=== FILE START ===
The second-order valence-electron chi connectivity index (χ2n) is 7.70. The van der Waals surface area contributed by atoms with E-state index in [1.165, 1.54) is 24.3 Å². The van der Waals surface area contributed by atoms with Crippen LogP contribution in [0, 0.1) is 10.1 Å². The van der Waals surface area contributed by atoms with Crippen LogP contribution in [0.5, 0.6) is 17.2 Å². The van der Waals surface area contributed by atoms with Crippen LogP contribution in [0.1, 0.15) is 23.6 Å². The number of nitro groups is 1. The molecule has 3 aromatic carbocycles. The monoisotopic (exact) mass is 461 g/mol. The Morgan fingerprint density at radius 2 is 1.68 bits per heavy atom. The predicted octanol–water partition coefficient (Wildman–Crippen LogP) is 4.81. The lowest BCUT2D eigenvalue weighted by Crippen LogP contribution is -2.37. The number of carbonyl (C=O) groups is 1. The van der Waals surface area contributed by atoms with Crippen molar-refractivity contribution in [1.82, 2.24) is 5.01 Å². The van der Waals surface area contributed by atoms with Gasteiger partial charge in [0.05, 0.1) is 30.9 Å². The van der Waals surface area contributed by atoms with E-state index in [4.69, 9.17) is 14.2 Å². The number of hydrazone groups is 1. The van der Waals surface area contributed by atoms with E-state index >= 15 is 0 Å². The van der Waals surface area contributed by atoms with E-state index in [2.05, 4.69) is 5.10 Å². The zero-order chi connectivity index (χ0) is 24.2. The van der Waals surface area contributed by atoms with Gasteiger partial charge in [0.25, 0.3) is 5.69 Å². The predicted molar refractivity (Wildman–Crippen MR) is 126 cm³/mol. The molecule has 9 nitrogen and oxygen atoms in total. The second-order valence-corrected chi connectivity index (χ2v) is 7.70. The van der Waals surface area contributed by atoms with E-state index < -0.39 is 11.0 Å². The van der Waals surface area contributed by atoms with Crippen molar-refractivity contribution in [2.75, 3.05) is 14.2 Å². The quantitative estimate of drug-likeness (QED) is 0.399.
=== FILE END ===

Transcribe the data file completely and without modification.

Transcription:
The second-order valence-electron chi connectivity index (χ2n) is 7.70. The van der Waals surface area contributed by atoms with E-state index in [1.165, 1.54) is 24.3 Å². The van der Waals surface area contributed by atoms with Crippen LogP contribution in [0, 0.1) is 10.1 Å². The van der Waals surface area contributed by atoms with Crippen LogP contribution in [0.5, 0.6) is 17.2 Å². The van der Waals surface area contributed by atoms with Crippen LogP contribution in [0.1, 0.15) is 23.6 Å². The number of nitro groups is 1. The molecule has 3 aromatic carbocycles. The monoisotopic (exact) mass is 461 g/mol. The Morgan fingerprint density at radius 2 is 1.68 bits per heavy atom. The predicted octanol–water partition coefficient (Wildman–Crippen LogP) is 4.81. The lowest BCUT2D eigenvalue weighted by Crippen LogP contribution is -2.37. The number of carbonyl (C=O) groups is 1. The van der Waals surface area contributed by atoms with Crippen molar-refractivity contribution in [1.82, 2.24) is 5.01 Å². The van der Waals surface area contributed by atoms with Gasteiger partial charge in [0.05, 0.1) is 30.9 Å². The van der Waals surface area contributed by atoms with E-state index in [4.69, 9.17) is 14.2 Å². The number of hydrazone groups is 1. The van der Waals surface area contributed by atoms with E-state index >= 15 is 0 Å². The van der Waals surface area contributed by atoms with E-state index in [2.05, 4.69) is 5.10 Å². The zero-order chi connectivity index (χ0) is 24.2. The van der Waals surface area contributed by atoms with Gasteiger partial charge in [0.25, 0.3) is 5.69 Å². The predicted molar refractivity (Wildman–Crippen MR) is 126 cm³/mol. The molecule has 9 nitrogen and oxygen atoms in total. The second-order valence-corrected chi connectivity index (χ2v) is 7.70. The van der Waals surface area contributed by atoms with E-state index < -0.39 is 11.0 Å². The van der Waals surface area contributed by atoms with Crippen molar-refractivity contribution in [2.75, 3.05) is 14.2 Å². The quantitative estimate of drug-likeness (QED) is 0.399.